Health group gets $4.7 mil­lion to fight ad­dic­tion

Con­necti­cut also has one of the high­est rates of adult binge drink­ing in the United States.

The Norwalk Hour - - FRONT PAGE - By Rob Ryser

DAN­BURY — It would be hard to find a doc­tor’s of­fice where wait­ing room pa­tients aren’t asked to in­di­cate on med­i­cal his­tory forms whether they smoke.

Soon, it may be hard to find a doc­tor’s of­fice where pa­tients aren’t asked sim­i­lar ques­tions about their drink­ing and drug­ging habits.

In the mean­time, the health net­work that runs Dan­bury and Norwalk hos­pi­tals is putting a plan in place to not only make al­co­hol and il­licit drug ques­tions stan­dard on med­i­cal his­tory forms, but to have more sub­stance abuse ex­perts on hand to fol­low up with pa­tients whose an­swers in­di­cate they may need help.

The West­ern Con­necti­cut Health Net­work will use a re­cently announced $4.7 mil­lion fed­eral grant to ex­pand its screen­ing-and-in­ter­ven­tion pro­ce­dure for al­co­hol and drugs at 10 of the net­work’s busiest med­i­cal group lo­ca­tions.

“This is an in­no­va­tive ap­proach in Con­necti­cut to in­te­grate be­hav­ioral health and pri­mary care,” said Dr. Kather­ine Michael, med­i­cal di­rec­tor of com­mu­nity health for the West­ern Con­necti­cut Health Net­work.

The health net­work’s 10-site plan may be in­no­va­tive, but the screen­ing-and-in­ter­ven­tion pro­ce­dure it’s us­ing is not. The pro­ce­dure is high­lighted as a key in­ter­ven­tion strat­egy for schools in the 2017 re­port of the Pres­i­dent’s Com­mis­sion on Combating Drug Ad­dic­tion and the Opi­oid Cri­sis.

The goal is to help physi­cians iden­tify and treat sub­stance abuse early in the ad­dic­tion cy­cle, when the dis­ease is eas­i­est to bat­tle.

The opi­oid cri­sis is acute in greater Dan­bury and across Con­necti­cut, which has one of the high­est rates of opi­oid-re­lated over­dose deaths in the coun­try. Con­necti­cut also has one of the high­est rates of adult binge drink­ing in the United States, ac­cord­ing to the fed­eral Cen­ter for Dis­ease Con­trol and Preven­tion.

A “binge” is de­fined as five or more drinks in one sit­ting for a man, and four or more drinks in one sit­ting for a woman.

Greater Dan­bury physi­cians hear the sto­ries in their ex­am­i­na­tion rooms ev­ery day.

“It’s not un­com­mon in doc­tors’ of­fices to hear peo­ple come in and say things like “My job is so stress­ful,’ or ‘I worry about los­ing my job,’ and they fall down that slip­pery slope,” said Dr. Cor­nelius Fer­reira, se­nior med­i­cal di­rec­tor for the West­ern Con­necti­cut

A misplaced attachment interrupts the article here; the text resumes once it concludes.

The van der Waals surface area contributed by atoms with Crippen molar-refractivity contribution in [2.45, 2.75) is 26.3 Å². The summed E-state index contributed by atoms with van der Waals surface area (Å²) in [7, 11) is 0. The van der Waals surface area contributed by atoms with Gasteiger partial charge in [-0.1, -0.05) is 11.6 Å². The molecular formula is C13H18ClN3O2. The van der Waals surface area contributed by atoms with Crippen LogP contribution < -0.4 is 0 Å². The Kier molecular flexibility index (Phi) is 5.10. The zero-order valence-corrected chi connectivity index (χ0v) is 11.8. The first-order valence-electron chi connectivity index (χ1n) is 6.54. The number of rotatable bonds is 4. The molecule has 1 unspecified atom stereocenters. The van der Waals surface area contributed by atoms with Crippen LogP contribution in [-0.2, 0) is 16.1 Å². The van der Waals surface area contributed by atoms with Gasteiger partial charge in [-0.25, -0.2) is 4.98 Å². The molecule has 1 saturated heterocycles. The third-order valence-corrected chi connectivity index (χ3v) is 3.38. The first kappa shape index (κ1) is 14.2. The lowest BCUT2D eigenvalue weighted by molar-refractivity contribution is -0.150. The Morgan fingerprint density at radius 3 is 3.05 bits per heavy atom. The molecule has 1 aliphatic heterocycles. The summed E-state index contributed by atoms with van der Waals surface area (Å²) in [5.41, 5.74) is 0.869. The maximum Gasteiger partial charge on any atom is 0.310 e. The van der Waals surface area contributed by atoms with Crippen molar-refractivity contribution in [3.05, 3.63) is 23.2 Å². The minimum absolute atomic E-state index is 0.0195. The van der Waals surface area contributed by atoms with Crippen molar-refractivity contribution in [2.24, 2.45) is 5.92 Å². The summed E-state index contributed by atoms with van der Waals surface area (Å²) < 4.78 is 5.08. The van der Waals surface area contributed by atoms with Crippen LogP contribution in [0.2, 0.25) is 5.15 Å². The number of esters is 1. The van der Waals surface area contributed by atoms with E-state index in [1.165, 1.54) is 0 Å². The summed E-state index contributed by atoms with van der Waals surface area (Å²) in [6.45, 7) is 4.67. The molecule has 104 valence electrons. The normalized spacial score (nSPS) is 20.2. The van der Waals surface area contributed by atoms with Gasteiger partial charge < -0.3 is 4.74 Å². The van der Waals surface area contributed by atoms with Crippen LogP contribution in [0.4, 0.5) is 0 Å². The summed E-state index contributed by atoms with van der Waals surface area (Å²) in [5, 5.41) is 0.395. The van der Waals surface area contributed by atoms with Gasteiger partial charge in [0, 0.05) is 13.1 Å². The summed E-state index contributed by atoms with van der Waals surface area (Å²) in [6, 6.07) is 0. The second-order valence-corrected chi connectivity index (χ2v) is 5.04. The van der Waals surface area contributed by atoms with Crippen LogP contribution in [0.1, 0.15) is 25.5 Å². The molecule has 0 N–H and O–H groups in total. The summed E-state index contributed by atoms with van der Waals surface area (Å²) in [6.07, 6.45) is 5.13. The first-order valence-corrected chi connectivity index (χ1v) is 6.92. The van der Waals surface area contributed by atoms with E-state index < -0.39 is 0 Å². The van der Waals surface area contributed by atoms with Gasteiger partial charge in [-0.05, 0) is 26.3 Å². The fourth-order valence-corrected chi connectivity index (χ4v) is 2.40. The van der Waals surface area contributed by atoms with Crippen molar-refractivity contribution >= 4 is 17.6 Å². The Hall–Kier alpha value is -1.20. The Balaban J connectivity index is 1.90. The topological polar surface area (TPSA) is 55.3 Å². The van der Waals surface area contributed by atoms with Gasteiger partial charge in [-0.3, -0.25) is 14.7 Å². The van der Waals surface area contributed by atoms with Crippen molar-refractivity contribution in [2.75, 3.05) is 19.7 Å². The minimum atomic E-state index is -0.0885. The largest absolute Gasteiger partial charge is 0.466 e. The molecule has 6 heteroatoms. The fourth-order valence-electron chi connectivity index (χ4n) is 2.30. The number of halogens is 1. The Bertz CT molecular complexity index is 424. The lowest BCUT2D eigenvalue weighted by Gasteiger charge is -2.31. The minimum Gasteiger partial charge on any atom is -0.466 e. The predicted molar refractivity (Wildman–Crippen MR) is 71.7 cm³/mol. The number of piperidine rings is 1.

Med­i­cal Group. “In­stead of coun­sel­ing, they start on this process of self-med­i­ca­tion.”

The health net­work has been prac­tic­ing the screen­ing-and-in­ter­ven­tion pro­ce­dure on a lim­ited scale for the past three years.

With the grant money, WCHN will hire three more be­hav­ioral health con­sul­tants to be on hand in the event a pa­tient is deemed to be at risk for al­co­hol or drug abuse.

In ad­di­tion to Dan­bury, the pro­ce­dure will be rolled out at nine other med­i­cal group sites in­clud­ing Brook­field, Ridge­field, New Fair­field, New­town, South­bury, and Wil­ton.

The pro­ce­dure re­flects the grow­ing un­der­stand­ing in the be­hav­ioral health sciences about how ad­dic­tion is best treated.

For ex­am­ple, med­i­cal his­tory ques­tions about al­co­hol and drug use are phrased with the un­der­stand­ing that a pa­tient might not want to an­swer them truth­fully.

“We have done this with ques­tion­naires to screen for de­pres­sion and anx­i­ety where there also ma1y be some re­sis­tance to an­swer truth­fully,” Fer­reira said. “Some­times the fam­ily will come in with the pa­tient and say, ‘You know, the last time you didn’t fill this out hon­estly.’ ”

In the same way, the ap­proach that be­hav­ioral health in­ter­ven­tion­ists take is dif­fer­ent than the con­fronta­tional ap­proach that may have been used in the past.

“We use mo­ti­va­tional in­ter­view­ing tech­niques rather than the old style of telling the pa­tient ‘If you don’t stop do­ing this you are go­ing to die’ – that doesn’t work,” Michael said. “We try to rally the pa­tient around a com­mon goal, ask what he or she would like to change, and come up with a plan to make that change.”

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